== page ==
The Warriors always were going to be a tax-paying team next season, given that Steph Curry, Klay Thompson, Draymond Green and Andrew Wiggins will combine to cost approximately $120 million against the salary cap. That was back when the cap was projected to be around $115 million -- back before the NBA experienced an unprecedented shutdown due to the coronavirus (COVID-19) pandemic.

With games not being played and arenas not in operation, the salary cap for the 2020-21 season is going to be negatively impacted. The resulting loss of revenue is expected to significantly lower the cap, perhaps by as much as $15 million. Consequently, tax-paying teams will get a much larger bill.

Logically, many of those teams might try to cut costs this offseason, or at the very least, limit additional expenditures, particularly those that don't necessarily view themselves as legitimate contenders. It remains to be seen where the Warriors will view themselves in that hierarchy, but as tempting as cuttings costs might be, it sounds like they are motivated by a different priority.

While Golden State certainly could entertain a number of cost-saving moves -- such as not using the full value of the tax-payer mid-level exception or the $17.2 million trade exception in free agency, or trading back from one of the top picks in the draft -- the lowering of the cap reportedly is irrelevant to the Warriors' offseason strategy.

"Golden State is unlikely to let a drop in the cap change how it approaches roster-building," the San Francisco Chronicle's Connor Letourneau wrote Saturday, citing a league source. "[Joe] Lacob realizes that with Stephen Curry, Klay Thompson and Draymond Green all in their early 30s, the Warriors might only have a three- or four-year window to win another title.

"Even if it requires a massive luxury-tax burden, Golden State will do what it can to capitalize on the rest of its core players’ prime years. Anything else would go against what this ownership group has come to represent."

[RELATED: Warriors get great news about $17.2 million trade exception]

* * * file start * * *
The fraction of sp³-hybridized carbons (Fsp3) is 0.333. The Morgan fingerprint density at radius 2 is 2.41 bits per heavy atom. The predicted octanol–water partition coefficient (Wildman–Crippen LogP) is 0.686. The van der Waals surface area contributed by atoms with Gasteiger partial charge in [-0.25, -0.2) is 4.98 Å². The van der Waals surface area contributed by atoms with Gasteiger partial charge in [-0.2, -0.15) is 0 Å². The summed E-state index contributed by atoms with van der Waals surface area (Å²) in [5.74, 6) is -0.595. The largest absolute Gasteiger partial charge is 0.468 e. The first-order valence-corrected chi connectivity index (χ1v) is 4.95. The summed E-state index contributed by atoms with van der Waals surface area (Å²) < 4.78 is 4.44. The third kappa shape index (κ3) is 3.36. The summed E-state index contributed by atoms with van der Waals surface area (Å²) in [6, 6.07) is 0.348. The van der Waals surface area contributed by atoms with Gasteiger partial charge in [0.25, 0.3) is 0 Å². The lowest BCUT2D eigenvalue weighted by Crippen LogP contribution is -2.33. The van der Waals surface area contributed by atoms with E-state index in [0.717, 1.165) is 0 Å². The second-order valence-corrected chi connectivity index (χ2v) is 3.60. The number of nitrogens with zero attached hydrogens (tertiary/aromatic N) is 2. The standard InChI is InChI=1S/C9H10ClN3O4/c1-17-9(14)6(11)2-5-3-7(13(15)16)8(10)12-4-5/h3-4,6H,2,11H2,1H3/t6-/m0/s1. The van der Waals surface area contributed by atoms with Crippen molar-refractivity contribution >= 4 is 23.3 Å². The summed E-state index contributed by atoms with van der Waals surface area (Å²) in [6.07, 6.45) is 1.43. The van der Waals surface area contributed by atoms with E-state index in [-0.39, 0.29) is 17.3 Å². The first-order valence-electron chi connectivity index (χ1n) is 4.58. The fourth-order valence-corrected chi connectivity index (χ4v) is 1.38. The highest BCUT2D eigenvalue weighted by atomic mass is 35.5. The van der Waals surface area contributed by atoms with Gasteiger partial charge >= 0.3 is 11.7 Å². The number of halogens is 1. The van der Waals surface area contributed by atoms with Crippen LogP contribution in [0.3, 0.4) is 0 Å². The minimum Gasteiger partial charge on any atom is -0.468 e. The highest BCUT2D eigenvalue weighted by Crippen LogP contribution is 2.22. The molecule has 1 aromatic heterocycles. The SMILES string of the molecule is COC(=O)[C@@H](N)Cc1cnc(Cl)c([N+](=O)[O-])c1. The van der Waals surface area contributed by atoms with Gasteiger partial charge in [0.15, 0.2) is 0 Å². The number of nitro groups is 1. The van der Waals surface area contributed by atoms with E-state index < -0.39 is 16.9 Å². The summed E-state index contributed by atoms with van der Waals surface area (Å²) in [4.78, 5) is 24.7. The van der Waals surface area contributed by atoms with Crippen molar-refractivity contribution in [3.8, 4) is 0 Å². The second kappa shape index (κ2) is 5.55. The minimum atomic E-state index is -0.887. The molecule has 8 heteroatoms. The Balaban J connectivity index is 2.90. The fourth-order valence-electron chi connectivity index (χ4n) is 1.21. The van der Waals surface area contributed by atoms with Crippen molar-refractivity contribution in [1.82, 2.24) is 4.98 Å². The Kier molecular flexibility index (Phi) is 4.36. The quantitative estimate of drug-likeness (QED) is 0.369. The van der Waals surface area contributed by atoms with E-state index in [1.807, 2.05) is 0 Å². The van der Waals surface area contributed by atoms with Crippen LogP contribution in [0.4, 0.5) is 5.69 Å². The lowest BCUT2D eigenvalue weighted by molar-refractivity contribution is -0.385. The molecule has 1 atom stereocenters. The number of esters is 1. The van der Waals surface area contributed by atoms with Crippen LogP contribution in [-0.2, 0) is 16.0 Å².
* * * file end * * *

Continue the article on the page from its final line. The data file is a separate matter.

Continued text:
Since Lacob and Peter Guber bought the team in 2012, the Warriors haven't shied away from spending large sums to put a championship-contender on the court. With Curry, Thompson and Green still in their primes, it's easy to understand why they might feel comfortable doing so again.

[RUNNIN' PLAYS PODCAST: Listen to the latest episode]

Ex-Warrior Kevin Durant talks recovery from coronavirus, Achilles tear

Ex-Warrior Kevin Durant talks recovery from coronavirus, Achilles tear

June 11, 2019 was a date that forever altered Kevin Durant's NBA career. After missing the first four games of the NBA Finals with a calf injury, KD returned to the court for Game 5 in Toronto but tore his Achilles' tendon in the second quarter. The Warriors would go on to lose the series in six games to the Raptors, and Durant departed this past summer in free agency for the Brooklyn Nets.

While sitting out the 2019-20 season, KD became one of the first NBA players to test positive for the coronavirus in March. Durant recently caught up with The Undefeated's Marc J. Spears to discuss his recovery from both injury and illness.

[RUNNIN' PLAYS PODCAST: Listen to the latest episode]

"I was shocked. And then I was curious," Durant said about getting the coronavirus diagnosis. "I wanted to know what it meant. What is the virus about? I started to get information about it more and more. It calmed me down. … I was just more curious to what I was dealing with and how I could fight it myself.

"I feel good. I didn’t have any symptoms so I am good. I couldn’t leave the house. I knew things would change. The unknown was definitely difficult to deal with. But other than that, I was great."

The NBA suspended operations on March 11 after Utah Jazz center Rudy Gobert became the first player to test positive. The league is returning to action in late July in Orlando with 22 teams completing the regular season and playoff schedule.

Durant's Brooklyn Nets are among the teams returning to the court this summer, but he maintains that he will be sticking with his initial plan to sit out the entire 2019-20 season.

"My season is over. I don’t plan on playing at all," Durant said. "We decided last summer when it first happened that I was just going to wait until the following season. I had no plans of playing at all this season."

[RELATED: Why Warriors could benefit from unique 2019-20 NBA season calendar]

When it comes to the rehabilitation from that Achilles' tear, KD says things are on the right track for a return to the court next season.

"I’m doing well. Working out every day. I’m moving. I’m feeling like a normal player again. I’m just in my summertime routine. I’m working out every day and going to the gym in the morning. So, I feel good."

Kyrie Irving and Durant together at 100 percent on the court in Brooklyn could make for a dangerous combination.